“Focus on the user and all else will follow.”
That’s one of the first lines in Google’s guiding philosophy, titled Ten things we know to be true. The company has, since its inception, focused on providing its audience with the best user experience possible – a fact which is reflected in all its products, from Android to Google Home to the Google search engine. It’s also what Google demands of other website owners.
Just look at each of the most recent changes the company has made to its algorithms. The purpose of each update, at its core, is to provide people with better, more accurate, higher-quality search results. To go beyond returning results based on what people have entered into the search console and understand what they actually want to find.
“Understanding is the cornerstone of modern SEO,” reads a blog post by artificial intelligence-based SEO agency Brightedge. “Brands that want to succeed need to make sure they have a firm understanding of what customers search for and what they want to see when they enter these queries…Google in particular has been continually looking for ways to better understand search intent, including the push towards optimizing for micro-moments and differentiating SERPs based upon the anticipated content desires of the users.”
But what does any of this have to do with the user experience for your website’s visitors?
Everything. If you are to succeed on the modern web, you need to do more than optimize your website’s content. You need to do more than provide users with the information they’ve searched for. You need to give them what they’re looking for and do it in a way that’s easy to navigate, understand, and access.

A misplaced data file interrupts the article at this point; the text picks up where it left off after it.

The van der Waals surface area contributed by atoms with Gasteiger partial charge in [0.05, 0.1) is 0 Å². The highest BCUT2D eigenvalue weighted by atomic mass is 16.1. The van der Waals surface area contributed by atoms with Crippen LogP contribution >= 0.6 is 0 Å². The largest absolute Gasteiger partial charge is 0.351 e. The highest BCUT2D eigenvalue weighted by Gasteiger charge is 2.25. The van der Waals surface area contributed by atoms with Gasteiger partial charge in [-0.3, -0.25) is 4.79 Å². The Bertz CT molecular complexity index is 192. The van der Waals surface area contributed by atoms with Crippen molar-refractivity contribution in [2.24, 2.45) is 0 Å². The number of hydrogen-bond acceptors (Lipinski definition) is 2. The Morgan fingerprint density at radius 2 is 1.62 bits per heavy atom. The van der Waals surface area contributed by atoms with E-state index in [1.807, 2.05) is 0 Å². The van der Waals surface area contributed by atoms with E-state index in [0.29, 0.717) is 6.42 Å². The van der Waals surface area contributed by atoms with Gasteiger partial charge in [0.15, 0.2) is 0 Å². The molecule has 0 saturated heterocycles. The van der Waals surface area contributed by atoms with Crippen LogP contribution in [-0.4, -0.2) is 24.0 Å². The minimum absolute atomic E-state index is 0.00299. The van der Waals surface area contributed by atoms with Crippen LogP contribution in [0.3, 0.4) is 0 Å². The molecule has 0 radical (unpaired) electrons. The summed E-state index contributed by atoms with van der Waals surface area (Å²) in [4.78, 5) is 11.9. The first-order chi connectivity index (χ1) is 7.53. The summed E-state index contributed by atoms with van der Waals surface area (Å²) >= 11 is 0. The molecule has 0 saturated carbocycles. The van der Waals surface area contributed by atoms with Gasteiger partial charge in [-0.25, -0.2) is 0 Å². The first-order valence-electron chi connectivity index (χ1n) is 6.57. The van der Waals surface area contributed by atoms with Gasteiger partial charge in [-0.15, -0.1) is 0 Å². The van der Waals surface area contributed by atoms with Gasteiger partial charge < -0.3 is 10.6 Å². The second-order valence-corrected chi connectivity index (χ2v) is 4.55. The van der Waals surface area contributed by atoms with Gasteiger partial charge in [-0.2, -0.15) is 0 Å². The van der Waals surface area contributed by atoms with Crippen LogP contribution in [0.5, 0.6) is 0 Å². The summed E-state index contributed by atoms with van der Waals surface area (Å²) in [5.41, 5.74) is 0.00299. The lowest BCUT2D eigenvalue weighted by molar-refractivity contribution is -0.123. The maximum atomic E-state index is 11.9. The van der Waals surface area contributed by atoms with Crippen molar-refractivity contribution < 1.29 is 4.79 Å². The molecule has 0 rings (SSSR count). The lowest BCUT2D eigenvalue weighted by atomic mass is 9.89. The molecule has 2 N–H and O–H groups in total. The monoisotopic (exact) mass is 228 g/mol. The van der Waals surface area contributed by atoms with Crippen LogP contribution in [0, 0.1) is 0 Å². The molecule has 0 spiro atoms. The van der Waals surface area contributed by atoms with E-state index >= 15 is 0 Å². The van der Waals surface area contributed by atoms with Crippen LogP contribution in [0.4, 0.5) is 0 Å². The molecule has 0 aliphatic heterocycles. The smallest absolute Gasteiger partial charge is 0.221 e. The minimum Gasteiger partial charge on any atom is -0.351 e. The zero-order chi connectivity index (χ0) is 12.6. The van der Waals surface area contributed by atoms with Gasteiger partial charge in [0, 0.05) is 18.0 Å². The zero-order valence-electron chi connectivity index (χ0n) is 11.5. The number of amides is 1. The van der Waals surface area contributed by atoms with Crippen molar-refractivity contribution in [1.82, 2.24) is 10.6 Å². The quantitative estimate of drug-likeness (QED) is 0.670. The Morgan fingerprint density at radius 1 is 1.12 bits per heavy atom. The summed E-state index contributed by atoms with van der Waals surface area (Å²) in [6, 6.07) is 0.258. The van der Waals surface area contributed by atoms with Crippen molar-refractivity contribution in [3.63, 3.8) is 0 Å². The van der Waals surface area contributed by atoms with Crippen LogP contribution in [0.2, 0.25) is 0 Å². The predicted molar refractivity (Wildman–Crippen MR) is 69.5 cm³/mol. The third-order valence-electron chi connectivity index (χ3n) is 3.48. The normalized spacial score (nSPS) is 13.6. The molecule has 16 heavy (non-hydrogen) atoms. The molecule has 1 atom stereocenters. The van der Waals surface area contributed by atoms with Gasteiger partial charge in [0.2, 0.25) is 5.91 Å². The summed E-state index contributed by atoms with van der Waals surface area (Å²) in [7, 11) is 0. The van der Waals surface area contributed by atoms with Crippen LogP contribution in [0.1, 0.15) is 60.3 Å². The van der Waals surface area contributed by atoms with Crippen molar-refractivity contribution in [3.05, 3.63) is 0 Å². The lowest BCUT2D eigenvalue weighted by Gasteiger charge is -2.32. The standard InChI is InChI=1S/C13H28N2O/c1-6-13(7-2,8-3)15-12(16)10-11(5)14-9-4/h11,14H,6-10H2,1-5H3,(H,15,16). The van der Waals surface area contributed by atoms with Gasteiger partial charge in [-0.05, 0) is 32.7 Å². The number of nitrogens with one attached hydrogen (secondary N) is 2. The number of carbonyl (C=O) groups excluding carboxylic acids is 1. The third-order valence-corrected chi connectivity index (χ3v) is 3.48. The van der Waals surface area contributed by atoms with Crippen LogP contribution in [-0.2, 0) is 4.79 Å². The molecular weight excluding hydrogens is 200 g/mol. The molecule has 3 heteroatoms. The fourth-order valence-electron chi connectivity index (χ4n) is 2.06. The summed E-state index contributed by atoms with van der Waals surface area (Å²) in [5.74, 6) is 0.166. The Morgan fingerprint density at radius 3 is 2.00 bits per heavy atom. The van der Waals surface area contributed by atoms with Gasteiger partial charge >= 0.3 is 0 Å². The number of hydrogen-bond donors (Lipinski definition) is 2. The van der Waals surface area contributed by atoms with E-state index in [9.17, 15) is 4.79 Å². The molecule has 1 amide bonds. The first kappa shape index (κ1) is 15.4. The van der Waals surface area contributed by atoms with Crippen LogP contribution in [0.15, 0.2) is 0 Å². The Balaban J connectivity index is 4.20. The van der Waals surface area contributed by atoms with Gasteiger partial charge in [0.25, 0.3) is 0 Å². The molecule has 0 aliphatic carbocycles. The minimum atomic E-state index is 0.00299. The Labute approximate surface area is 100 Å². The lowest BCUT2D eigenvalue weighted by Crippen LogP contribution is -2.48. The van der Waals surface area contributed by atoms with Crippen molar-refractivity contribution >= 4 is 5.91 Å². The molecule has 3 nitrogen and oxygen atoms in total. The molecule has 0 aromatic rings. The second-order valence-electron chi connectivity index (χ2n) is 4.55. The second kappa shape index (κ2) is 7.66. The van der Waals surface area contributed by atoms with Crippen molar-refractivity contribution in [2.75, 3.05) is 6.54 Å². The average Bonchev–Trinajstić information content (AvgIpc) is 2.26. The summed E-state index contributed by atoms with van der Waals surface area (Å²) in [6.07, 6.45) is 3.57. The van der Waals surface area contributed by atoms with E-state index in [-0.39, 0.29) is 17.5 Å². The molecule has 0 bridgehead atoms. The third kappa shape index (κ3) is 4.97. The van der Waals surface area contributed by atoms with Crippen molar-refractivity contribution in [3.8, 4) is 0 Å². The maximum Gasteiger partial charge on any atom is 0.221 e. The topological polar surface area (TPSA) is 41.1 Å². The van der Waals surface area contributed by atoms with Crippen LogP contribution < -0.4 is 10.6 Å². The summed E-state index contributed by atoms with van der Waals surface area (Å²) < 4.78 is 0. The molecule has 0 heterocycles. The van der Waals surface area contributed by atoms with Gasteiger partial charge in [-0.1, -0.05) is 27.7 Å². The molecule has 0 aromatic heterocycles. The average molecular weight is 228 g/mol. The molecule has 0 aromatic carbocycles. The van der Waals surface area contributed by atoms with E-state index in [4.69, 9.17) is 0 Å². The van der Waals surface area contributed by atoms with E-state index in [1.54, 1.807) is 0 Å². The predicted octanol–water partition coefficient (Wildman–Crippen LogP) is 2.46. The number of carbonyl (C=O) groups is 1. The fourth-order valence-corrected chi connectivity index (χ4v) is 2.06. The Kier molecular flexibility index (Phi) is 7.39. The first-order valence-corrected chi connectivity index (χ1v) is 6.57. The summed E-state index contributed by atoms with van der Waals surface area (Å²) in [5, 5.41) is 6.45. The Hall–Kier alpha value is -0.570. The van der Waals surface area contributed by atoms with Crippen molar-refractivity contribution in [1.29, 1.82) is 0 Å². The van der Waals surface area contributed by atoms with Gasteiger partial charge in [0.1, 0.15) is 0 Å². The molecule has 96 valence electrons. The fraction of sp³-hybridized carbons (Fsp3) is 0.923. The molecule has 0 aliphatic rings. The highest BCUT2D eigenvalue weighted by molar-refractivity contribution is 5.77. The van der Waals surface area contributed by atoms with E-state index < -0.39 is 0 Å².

There are a few things that go into this.
- Load speed. Faster is better – ideally, you want to keep your page load speeds at around 2 to 3 seconds at most.
- Simplicity. A user should be able to find anything they’re looking for with the smallest number of clicks possible. There’s a reason single-page websites are becoming the norm – because simplicity sells.
- Navigability. Avoid overly-complicated menus. The more cluttered your menu is, the more difficult it will be to navigate. More importantly, it should be clear where each menu item leads, and calls to action should be easily-discernable.
- Mobile-friendliness. Most people browse the web on their smartphones and tablets – if your site isn’t mobile-friendly, you’re alienating your visitors.
- An understanding of intent. Each page on your site should be geared not just towards the search terms that people use to find them, but the reason they’re there. If they’re looking for information, they should find it. If they’re looking to buy something, they should be brought to a storefront. You might also consider including Q&A sections on your site for commonly-asked questions.
UX and SEO are inextricably linked. Particularly as Google continues to improve and refine its algorithm you cannot truly have one without the other. Bear that in mind moving forward, and you should be just fine.